The father or mother loss (and both of mine have passed away) really gets me. Having loved and lost my parents makes me want to shake anyone who doesn’t appreciate what they still have. I look longingly upon these relationships, but that is because I want to see them enjoy life together.
    Thanks for writing such an important friendship blog!

  7. Jen

    I’ve had friends who cheered on my successes and wished for success where I still hadn’t experienced any. Unfortunately, being the kind of people they are (adventurous, open-minded…), they eventually all moved away, and I’ve since lost touch with almost all of them! So to avoid being completely alone, I stick with the friends who don’t really support me and laugh at my ideas (like going to med school or moving to another country for a year).

    It takes a person of confidence to leave a truly bad relationship, but if the friendship was ever important, I think the ‘Kristys’ and ‘Mary Annes’ of this world owe their friends at least a heart-to-heart talk. Sometimes we may be unaware of how our behaviour affects another, or how the coldness we are directing to someone better off is actually a maladaptive way of seeking some attention and validation for our own feelings and it needs to be pointed out by someone who cares. Why are we more willing to ‘dump’ a friend then try to salvage and/or improve the friendship through honest and open conversation? Isn’t this the reason most of us seek out female friends in the first place?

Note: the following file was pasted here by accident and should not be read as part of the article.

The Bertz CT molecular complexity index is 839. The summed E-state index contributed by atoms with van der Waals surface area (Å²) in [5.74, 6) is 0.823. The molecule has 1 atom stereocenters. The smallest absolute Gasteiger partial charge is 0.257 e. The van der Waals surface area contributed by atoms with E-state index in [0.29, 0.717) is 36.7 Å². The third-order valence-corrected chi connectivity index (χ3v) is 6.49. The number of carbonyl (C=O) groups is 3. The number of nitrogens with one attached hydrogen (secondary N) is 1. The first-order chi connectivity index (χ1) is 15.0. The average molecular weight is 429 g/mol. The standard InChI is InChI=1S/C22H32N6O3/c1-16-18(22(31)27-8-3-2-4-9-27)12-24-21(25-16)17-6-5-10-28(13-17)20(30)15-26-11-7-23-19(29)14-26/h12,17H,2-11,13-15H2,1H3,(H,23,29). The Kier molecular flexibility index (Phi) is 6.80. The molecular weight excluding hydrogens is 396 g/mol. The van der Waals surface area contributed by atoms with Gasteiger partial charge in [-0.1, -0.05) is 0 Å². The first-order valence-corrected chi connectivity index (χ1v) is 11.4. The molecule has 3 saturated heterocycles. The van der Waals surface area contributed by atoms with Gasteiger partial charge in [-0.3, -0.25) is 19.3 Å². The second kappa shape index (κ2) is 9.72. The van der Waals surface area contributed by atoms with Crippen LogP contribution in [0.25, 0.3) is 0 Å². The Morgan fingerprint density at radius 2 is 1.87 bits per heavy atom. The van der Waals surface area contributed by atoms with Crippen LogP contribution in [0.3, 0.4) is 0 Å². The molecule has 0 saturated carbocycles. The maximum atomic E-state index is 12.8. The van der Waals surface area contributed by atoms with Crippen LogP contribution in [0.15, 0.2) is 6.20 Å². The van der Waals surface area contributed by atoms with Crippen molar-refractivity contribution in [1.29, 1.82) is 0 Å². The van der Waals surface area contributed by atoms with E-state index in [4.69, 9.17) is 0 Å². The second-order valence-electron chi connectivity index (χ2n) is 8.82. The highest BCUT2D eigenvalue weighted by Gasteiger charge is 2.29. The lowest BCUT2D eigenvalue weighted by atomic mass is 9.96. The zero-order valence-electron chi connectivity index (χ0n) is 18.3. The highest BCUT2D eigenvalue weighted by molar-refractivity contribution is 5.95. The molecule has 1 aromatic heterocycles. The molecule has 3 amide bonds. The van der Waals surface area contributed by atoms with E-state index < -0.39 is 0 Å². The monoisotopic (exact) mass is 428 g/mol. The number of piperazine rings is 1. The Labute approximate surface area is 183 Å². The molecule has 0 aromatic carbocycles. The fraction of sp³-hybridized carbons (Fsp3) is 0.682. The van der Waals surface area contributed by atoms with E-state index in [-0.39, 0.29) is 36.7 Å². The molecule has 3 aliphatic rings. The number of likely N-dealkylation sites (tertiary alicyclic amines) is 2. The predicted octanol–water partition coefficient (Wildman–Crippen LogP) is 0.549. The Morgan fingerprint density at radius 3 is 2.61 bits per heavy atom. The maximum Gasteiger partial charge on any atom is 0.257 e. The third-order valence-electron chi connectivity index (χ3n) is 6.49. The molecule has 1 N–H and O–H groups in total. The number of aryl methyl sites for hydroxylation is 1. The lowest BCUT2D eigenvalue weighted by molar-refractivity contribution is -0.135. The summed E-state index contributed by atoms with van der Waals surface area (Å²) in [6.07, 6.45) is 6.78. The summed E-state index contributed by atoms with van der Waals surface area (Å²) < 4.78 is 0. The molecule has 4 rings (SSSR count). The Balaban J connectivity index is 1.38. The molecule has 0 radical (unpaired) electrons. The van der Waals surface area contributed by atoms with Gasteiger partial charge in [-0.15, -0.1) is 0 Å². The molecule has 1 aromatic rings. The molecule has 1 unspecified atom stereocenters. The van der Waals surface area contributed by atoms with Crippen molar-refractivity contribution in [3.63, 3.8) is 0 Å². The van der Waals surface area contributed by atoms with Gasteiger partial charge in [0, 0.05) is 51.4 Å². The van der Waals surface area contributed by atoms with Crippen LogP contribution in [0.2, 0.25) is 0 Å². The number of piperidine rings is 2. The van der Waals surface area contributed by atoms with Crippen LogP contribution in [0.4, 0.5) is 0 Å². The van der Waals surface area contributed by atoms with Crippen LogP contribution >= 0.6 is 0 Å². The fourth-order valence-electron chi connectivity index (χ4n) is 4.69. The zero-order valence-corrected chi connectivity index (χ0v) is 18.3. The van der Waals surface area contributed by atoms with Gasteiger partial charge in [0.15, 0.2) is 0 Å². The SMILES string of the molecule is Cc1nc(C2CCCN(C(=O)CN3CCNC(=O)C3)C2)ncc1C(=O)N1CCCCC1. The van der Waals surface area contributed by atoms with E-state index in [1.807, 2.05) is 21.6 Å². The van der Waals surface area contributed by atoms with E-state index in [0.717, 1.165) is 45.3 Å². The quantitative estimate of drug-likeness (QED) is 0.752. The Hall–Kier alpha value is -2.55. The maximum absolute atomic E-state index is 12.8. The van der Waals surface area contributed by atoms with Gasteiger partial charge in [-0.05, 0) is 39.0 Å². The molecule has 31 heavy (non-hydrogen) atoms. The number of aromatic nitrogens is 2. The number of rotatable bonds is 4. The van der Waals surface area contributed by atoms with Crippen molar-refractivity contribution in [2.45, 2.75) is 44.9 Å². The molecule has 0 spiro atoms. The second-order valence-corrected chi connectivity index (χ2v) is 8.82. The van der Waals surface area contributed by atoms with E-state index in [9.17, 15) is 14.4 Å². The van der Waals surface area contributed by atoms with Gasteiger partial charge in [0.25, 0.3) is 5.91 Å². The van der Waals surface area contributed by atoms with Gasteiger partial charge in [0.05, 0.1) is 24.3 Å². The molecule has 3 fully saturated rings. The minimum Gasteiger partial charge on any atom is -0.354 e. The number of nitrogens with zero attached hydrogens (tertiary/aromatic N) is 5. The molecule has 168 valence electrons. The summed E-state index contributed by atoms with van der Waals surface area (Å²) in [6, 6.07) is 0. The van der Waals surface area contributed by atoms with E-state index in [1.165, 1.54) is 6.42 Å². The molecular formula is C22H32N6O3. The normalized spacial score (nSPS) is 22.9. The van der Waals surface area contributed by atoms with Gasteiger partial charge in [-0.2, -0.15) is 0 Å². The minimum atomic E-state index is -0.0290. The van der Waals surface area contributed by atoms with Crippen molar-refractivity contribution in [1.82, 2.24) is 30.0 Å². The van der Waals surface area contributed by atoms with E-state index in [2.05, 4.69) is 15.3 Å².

8. My best friend from college was there for me the three times I didn’t pass the CPA exam. She was supportive while I was stressed and anxious studying every weekend for two years. Then when I called to tell her I finally passed the exam instead of congratulating me she practically hung up on me. We didn’t talk for a long time after that. When I did run into her at an outdoor festival the first thing she says is, “Are you a manager now?” Not even how have you been? My next correspondence was a Christmas card I received saying, “Our new house is finally finished and we’ve moved in.” Like I knew she was building a new house. We haven’t spoken since.